Soaring on His Wings

By Jaime Sherman

As we worshipped in song Sunday morning at the farm, an osprey fascinated me as it kept watch near its nest and then began circling low over the congregation. With every soaring rotation, this bird of prey rose higher and higher, and my 12-year-old son leaned over and said, “You know, don’t you, how they fly higher?”

“To find their prey?” I whispered a guess.

“They fly in pockets of rising, warm air,” he whispered back in his typical textbook fashion as the raptor became a mere speck hidden among cotton-ball clouds in the blue sky. His answer got me thinking about the verses of Exodus 19 that come just before God gives His people the Ten Commandments. God says to them:

“You yourselves have seen what I did to the Egyptians, and how I carried you on eagles’ wings, and brought you to Myself. Now then, if you will indeed obey My voice and keep My covenant, then you shall be My own possession among all the peoples, for all the earth is Mine; and you shall be to Me a kingdom of priests and a holy nation.”

Exodus 19:4-6, NASB

While verse 4 in our English Bibles uses the word eagles, the original Hebrew word here is nesher, a bird that attacks its prey with its sharp beak. While a nesher could be an eagle, hawk, kite, buzzard, or osprey, the common nesher of Israel is the Old World griffon vulture. Some raptors can glide up to 36,000 feet above sea level using the warm air to soar, and as I watched the osprey at the farm disappear from view like a helium balloon, I marveled at the imagery of Exodus 19 and how, in His love, God rescued His people from the grasp of Egyptian slavery.

The more their oppressors tried to reach out to take them back — and the more their sinful hearts turned back to a life of idolatry — the higher God took His treasured people to safety. He promised that as they obeyed Him, as they kept what we now know as the old covenant, He would bless them. Just 50 days after their hasty departure from Egypt, God gave them a love letter of sorts, a moral guide for how to do life His way, the best way so that they might know Him and be with Him. We know this collection today as the Ten Commandments. In Hebrew, they are called aseret ha’devarim, or the ten words. In Greek, these words have the name decalogue.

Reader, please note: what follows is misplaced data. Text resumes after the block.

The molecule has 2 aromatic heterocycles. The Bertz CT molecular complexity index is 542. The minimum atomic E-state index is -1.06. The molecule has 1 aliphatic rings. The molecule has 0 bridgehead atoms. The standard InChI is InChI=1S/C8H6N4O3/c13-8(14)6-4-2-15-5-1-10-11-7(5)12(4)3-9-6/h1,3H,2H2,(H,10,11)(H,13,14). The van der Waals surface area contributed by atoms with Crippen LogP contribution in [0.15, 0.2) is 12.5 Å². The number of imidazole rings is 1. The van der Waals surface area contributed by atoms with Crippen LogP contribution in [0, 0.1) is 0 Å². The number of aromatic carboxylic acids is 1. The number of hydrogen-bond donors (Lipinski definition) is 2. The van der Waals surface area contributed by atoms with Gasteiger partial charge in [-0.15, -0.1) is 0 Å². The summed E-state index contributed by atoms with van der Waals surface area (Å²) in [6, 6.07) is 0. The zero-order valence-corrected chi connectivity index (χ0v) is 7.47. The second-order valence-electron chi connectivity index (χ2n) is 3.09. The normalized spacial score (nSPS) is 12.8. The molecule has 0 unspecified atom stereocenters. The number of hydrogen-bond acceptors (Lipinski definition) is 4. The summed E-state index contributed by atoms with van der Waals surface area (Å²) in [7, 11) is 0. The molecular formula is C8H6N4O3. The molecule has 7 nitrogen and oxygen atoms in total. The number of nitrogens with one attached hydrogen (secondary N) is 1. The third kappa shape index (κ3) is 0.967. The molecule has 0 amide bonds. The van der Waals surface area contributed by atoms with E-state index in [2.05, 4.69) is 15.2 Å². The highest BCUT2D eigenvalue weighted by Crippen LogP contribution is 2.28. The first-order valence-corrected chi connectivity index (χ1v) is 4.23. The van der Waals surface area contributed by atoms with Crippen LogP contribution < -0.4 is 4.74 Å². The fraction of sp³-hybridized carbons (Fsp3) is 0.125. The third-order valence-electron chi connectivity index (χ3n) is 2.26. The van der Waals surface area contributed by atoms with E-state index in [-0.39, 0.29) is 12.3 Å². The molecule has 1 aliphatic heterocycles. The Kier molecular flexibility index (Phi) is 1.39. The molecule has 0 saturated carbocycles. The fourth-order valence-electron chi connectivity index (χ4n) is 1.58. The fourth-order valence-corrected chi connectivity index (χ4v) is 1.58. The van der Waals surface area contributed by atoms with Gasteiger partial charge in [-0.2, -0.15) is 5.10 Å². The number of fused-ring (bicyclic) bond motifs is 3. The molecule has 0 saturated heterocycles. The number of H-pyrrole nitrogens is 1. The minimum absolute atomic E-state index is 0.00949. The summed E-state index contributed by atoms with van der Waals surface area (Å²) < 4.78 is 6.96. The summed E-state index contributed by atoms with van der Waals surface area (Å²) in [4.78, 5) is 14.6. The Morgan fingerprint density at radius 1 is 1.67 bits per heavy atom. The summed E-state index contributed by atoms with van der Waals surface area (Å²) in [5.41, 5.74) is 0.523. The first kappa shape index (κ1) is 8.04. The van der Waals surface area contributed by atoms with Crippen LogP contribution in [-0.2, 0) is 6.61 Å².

Although the Israelites immediately declared, “All that the LORD has spoken we will do (19:8),” they failed just as quickly. The law was a heavy burden that crushed them and necessitated ongoing sacrifices to temporarily make them right with God. Through the law, God set the stage for His perfect Son to become man in order to sacrifice His life to carry His children to their Father on eagles’ wings. Jesus became the once-for-all sacrifice to usher in the new covenant of grace and mercy and allow the Ten Words to stand as a guide for what pleases God.

As I watched the sky in hopes of seeing the osprey descend back to its nest, I marveled at God’s timing to include a bird of prey in our time of worship to our Creator. Pastor Brett Gilchrist had just reminded us from Hebrews 8 of the beauty of living as new covenant believers under God’s grace and mercy — not under the law’s judgment. He read the words of Jeremiah:

“I will put my laws into their minds, and write them on their hearts, and I will be their God, and they shall be my people … For I will be merciful toward their iniquities, and I will remember their sins no more.”

Hebrews 8:10, 12

God didn’t say the new covenant would do away with the moral law of Exodus 20 that guides healthy relationships with Him and others. No, indeed, Jesus declared in the Sermon on the Mount that He came to earth to fulfill the law and the prophecies (Matthew 5:17-20). He placed a great significance on the law, simply summarizing them as:

“You shall love the Lord your God with all your heart and with all your soul and with all your strength and with all your mind, and your neighbor as yourself.”

Luke 10:27

As a women’s ministry team, we long for each of you to understand God’s heart behind the Ten Words of Exodus 20, to understand the gift of being born on eagle’s wings to nearness and joy with the Father. We have chosen a simple yet powerful book to guide weekly discussions through the Ten Commandments. Beginning the final week of June, you and your friends are invited to attend a weekly coffee and conversation hour to discuss Jen Wilkin’s newest book Ten Words To Live By: Delighting in and Doing What God Commands. 

We recommend you purchase a copy of the book or download the audio version before the week of June 28. The best prices are currently at with two caveats — signing up for a free membership to save 30-50 percent off products and spending $30 or more to receive free shipping. The best deal for the summer ahead may be the audio version read by Jen Wilkin for just $7.49, or the paperback/ebook combo for $10.99. We suggest you buy two or more extra copies to get free shipping and then invite friends to join you for coffee and conversation this summer. This book isn’t going to disappoint!

We’re opening registration today. We invite you to choose a time to attend a weekly group, and even if you can’t attend each week, please sign up. We know life happens, including special events and vacations. This is a low-key weekly event to stay connected with each other — and in God’s Word — throughout the summer.

Exodus 19

We will also be including a simple Bible memory challenge that coordinates with our discussion of the Ten Words, audio recordings, and weekly posts of reflection and teaching. To get you started this week with some context for the giving of the Law, we encourage you to read and/or listen to Exodus 19 several times (audio below), memorize verse 4, and ask yourself:

  • What do I learn about God from this chapter?
  • What do I learn about the Israelites from this chapter?
  • How would I have felt to be gathered with God’s people at Mount Sinai?